Disagregating general from specific creationism helps us get a better handle on ontological questions.  As interesting and important as chronology might be, (and lets face it, when most people think of “creationism” they automatically start thinking in chronological terms) the prior issues have to do with the “is-ness” not the “when-ness” of things.  Apart from theology, the most salient ontological question was always “What does it mean to be human” or more precisely, are “human beings” a separate category from “nature” or just one of its sub-divisions.  Giving a postive answer to this question yields an ontological dualism.  I also submit that this dualism is a necessary prerequisite for humanism in the good sense of the word, when we use it to designate the upholding of human dignity and personal rights.  In other words it is foundational to the older Western revolutions, who’s influence has spread throughout the world and become the basis for contemporary international society.

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Pico’s Resolution!

Onward Christian Anthropologists!

Last year I let this blog go quiet, but in the meantime I have been trying to flesh out some ideas about Christian Anthropology, which are now ready (or at least semi-ready) for publication.  First, on a personal note, I need to make it clear to any past readers of this blog that I have gone from a rather hazy Anglo-Catholic stance on Christian doctrine, to a staunch Evangelicalism.  While this doesn’t necessarily impinge on every issue in Christian Anthropology, there may be certain differences in tone which hopefully wont be a “skandalon” to long time followers of this blog.  You can be scandalized if you wish…just don’t let it become a “stumbling block” in your spirtual walk.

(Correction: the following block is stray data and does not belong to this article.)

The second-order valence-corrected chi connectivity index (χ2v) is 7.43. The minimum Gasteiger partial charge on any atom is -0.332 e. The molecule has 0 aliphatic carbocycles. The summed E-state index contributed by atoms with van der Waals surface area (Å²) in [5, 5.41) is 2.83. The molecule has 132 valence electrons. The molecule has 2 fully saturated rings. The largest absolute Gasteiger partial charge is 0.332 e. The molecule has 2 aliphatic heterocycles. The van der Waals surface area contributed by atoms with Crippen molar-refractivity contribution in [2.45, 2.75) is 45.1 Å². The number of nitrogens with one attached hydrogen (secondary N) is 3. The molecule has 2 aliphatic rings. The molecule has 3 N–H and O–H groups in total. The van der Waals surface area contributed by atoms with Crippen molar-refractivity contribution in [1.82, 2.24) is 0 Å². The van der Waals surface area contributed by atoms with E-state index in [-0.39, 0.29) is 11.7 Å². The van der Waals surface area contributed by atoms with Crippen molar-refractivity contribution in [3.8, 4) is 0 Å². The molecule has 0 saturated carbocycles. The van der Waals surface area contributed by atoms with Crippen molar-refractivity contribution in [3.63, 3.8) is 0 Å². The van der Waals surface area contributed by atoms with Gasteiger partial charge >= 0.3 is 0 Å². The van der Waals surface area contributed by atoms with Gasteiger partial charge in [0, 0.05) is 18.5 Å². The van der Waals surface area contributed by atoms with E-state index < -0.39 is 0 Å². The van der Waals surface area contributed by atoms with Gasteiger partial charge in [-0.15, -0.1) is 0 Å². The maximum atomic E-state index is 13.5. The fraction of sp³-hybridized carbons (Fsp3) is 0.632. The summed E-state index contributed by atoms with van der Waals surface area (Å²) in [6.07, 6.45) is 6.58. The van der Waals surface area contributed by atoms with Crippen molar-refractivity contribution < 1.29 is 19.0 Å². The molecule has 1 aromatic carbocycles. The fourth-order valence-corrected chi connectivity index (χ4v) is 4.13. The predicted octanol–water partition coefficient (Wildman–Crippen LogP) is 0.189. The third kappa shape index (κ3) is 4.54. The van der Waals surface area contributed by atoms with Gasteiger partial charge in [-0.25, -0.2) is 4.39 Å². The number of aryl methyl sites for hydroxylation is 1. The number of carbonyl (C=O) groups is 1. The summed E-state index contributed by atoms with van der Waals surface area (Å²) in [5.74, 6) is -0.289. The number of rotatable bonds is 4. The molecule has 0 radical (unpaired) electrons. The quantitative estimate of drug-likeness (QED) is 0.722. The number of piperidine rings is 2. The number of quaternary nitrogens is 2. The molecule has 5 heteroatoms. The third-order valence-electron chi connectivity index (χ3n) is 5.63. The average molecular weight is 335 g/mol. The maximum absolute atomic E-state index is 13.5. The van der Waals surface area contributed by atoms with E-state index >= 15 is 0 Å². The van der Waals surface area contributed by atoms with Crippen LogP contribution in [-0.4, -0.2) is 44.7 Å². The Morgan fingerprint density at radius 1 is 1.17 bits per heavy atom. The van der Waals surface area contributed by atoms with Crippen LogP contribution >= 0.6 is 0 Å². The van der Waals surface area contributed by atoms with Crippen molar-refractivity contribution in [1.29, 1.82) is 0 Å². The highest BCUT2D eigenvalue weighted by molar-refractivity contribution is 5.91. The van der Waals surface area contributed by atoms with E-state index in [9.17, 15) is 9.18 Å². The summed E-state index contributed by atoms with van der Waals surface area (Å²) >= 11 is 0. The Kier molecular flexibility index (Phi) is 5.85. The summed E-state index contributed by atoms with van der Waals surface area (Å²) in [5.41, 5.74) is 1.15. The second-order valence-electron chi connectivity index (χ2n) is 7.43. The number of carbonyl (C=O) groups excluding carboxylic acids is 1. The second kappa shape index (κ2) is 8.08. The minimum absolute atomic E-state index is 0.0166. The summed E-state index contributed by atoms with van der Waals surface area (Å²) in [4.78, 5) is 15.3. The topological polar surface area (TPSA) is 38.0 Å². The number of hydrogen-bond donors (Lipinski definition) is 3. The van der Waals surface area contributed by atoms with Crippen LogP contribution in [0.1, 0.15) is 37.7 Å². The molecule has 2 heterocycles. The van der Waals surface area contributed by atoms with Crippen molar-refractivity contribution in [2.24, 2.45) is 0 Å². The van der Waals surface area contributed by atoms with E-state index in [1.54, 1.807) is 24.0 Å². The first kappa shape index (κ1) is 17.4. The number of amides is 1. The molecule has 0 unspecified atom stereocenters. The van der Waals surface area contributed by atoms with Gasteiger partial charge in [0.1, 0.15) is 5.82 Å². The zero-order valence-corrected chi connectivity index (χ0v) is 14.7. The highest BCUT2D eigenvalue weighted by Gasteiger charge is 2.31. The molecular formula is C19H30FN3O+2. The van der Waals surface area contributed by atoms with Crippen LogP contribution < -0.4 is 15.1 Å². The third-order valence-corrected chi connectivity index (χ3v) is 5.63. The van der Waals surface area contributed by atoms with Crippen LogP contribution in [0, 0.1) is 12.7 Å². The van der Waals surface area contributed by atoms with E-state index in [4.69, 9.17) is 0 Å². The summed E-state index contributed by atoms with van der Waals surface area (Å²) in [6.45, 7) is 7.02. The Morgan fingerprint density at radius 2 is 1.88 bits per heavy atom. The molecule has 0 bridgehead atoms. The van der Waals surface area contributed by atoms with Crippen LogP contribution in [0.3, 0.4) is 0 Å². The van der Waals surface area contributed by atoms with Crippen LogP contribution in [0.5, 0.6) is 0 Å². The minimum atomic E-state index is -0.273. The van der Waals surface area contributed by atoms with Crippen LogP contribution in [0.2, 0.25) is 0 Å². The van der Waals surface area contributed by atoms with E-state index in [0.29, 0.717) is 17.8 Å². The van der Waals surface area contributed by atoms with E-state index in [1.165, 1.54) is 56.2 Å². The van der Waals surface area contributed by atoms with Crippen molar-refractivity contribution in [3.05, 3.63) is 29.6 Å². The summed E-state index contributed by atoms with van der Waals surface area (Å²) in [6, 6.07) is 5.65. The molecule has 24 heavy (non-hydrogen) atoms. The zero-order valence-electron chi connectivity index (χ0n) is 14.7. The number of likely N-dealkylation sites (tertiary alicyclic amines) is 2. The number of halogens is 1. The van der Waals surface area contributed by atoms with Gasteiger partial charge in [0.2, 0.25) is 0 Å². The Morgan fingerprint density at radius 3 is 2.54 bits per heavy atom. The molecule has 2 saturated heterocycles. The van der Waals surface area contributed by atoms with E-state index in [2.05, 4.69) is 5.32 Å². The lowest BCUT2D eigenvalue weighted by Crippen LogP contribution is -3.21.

Secondly, and of much more relevance to Christian Anthropology per se, is the fact that I have gradually transited from being “creationist curious” to acnowledging creationism as an indispensible starting point for any seriously Christian consideration of the doctrine of human nature.  This doesn’t mean that I intend to add to the very extensive work done by the so-called “scientific creationists.”  I don’t doubt the value of this work, but it does seem to me that there is a certain nurd-like ambience to that movment, which has very successfully emulated the  “facts and only the facts ma’am” attitude of secular physical scientists.  In this process the social sciences have tended to get left out in the cold, which I think is a pity.  What is really needed is some sort of collective effort…a continuation of, say, the journal of Creation in the Social Sciences and the Humanities which was heroically fielded by Eleen Myers and her associates from the late ’70s to the early 90’s.

Indeed the decideratum is not so much the development of a separate “creation science” as a critique of evloutionism’s deepest and most salient motivations.  I don’t think that the gates of evolutionary doctrine will long resist acritical psychological investigation which clearly shows that the roots of the “deep time” metaphysic in the mentality of sin.   To demonstrate that evolutionism is gnostic, and that gnosticism is fundamentally psychologistic rather than objective, should be the long term goal of any Christian anthropology which deals in first principles and does not merely emulate the eccleticism and random empiricism of secular anthropology.